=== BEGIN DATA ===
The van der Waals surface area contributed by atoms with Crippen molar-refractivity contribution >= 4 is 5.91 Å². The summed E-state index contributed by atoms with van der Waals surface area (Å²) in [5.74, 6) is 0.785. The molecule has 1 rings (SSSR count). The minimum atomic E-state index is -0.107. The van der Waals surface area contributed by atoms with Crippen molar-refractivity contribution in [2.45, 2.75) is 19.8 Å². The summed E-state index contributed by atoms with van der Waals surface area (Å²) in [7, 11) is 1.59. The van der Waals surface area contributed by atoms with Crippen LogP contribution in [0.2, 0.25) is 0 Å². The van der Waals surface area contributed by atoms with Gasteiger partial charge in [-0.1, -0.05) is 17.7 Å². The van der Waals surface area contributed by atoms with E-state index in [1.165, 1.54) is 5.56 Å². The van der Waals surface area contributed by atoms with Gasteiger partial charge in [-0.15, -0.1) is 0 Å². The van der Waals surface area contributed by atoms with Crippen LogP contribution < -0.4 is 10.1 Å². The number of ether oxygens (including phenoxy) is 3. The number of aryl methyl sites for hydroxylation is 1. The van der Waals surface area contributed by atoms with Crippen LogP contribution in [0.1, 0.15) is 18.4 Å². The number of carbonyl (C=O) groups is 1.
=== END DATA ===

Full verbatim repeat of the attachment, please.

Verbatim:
The van der Waals surface area contributed by atoms with Crippen molar-refractivity contribution >= 4 is 5.91 Å². The summed E-state index contributed by atoms with van der Waals surface area (Å²) in [5.74, 6) is 0.785. The molecule has 1 rings (SSSR count). The minimum atomic E-state index is -0.107. The van der Waals surface area contributed by atoms with Crippen molar-refractivity contribution in [2.45, 2.75) is 19.8 Å². The summed E-state index contributed by atoms with van der Waals surface area (Å²) in [7, 11) is 1.59. The van der Waals surface area contributed by atoms with Crippen LogP contribution in [0.2, 0.25) is 0 Å². The van der Waals surface area contributed by atoms with Gasteiger partial charge in [-0.1, -0.05) is 17.7 Å². The van der Waals surface area contributed by atoms with E-state index in [1.165, 1.54) is 5.56 Å². The van der Waals surface area contributed by atoms with Gasteiger partial charge in [-0.15, -0.1) is 0 Å². The van der Waals surface area contributed by atoms with Crippen LogP contribution < -0.4 is 10.1 Å². The number of ether oxygens (including phenoxy) is 3. The number of aryl methyl sites for hydroxylation is 1. The van der Waals surface area contributed by atoms with Crippen LogP contribution in [0.1, 0.15) is 18.4 Å². The number of carbonyl (C=O) groups is 1.